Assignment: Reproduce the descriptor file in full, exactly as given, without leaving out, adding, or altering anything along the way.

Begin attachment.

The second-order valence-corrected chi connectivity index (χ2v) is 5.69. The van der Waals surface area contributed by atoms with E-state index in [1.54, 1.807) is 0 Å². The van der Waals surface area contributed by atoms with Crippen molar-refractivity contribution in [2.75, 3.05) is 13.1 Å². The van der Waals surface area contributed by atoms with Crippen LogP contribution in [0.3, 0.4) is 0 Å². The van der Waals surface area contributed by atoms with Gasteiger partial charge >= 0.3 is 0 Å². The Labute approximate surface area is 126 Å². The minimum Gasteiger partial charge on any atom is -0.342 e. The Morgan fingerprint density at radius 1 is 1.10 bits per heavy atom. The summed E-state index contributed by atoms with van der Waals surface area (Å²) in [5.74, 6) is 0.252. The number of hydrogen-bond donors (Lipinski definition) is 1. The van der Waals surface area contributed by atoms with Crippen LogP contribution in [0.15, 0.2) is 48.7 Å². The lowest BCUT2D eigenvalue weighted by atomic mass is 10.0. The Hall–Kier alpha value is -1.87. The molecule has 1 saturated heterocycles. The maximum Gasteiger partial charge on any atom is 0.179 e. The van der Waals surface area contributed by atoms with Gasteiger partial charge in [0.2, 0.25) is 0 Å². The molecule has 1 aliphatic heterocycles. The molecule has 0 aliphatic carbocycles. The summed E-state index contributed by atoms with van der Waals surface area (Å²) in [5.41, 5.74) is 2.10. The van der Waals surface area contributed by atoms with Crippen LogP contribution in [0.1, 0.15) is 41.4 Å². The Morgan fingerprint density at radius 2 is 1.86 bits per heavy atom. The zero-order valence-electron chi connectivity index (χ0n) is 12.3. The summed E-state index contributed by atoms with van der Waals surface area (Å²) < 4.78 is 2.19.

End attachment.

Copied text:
The second-order valence-corrected chi connectivity index (χ2v) is 5.69. The van der Waals surface area contributed by atoms with E-state index in [1.54, 1.807) is 0 Å². The van der Waals surface area contributed by atoms with Crippen molar-refractivity contribution in [2.75, 3.05) is 13.1 Å². The van der Waals surface area contributed by atoms with Crippen LogP contribution in [0.3, 0.4) is 0 Å². The van der Waals surface area contributed by atoms with Gasteiger partial charge >= 0.3 is 0 Å². The Labute approximate surface area is 126 Å². The minimum Gasteiger partial charge on any atom is -0.342 e. The Morgan fingerprint density at radius 1 is 1.10 bits per heavy atom. The summed E-state index contributed by atoms with van der Waals surface area (Å²) in [5.74, 6) is 0.252. The number of hydrogen-bond donors (Lipinski definition) is 1. The van der Waals surface area contributed by atoms with Crippen LogP contribution in [0.15, 0.2) is 48.7 Å². The lowest BCUT2D eigenvalue weighted by atomic mass is 10.0. The Hall–Kier alpha value is -1.87. The molecule has 1 saturated heterocycles. The maximum Gasteiger partial charge on any atom is 0.179 e. The van der Waals surface area contributed by atoms with Gasteiger partial charge in [0.2, 0.25) is 0 Å². The molecule has 1 aliphatic heterocycles. The molecule has 0 aliphatic carbocycles. The summed E-state index contributed by atoms with van der Waals surface area (Å²) in [5.41, 5.74) is 2.10. The van der Waals surface area contributed by atoms with Crippen LogP contribution in [0.1, 0.15) is 41.4 Å². The Morgan fingerprint density at radius 2 is 1.86 bits per heavy atom. The zero-order valence-electron chi connectivity index (χ0n) is 12.3. The summed E-state index contributed by atoms with van der Waals surface area (Å²) < 4.78 is 2.19.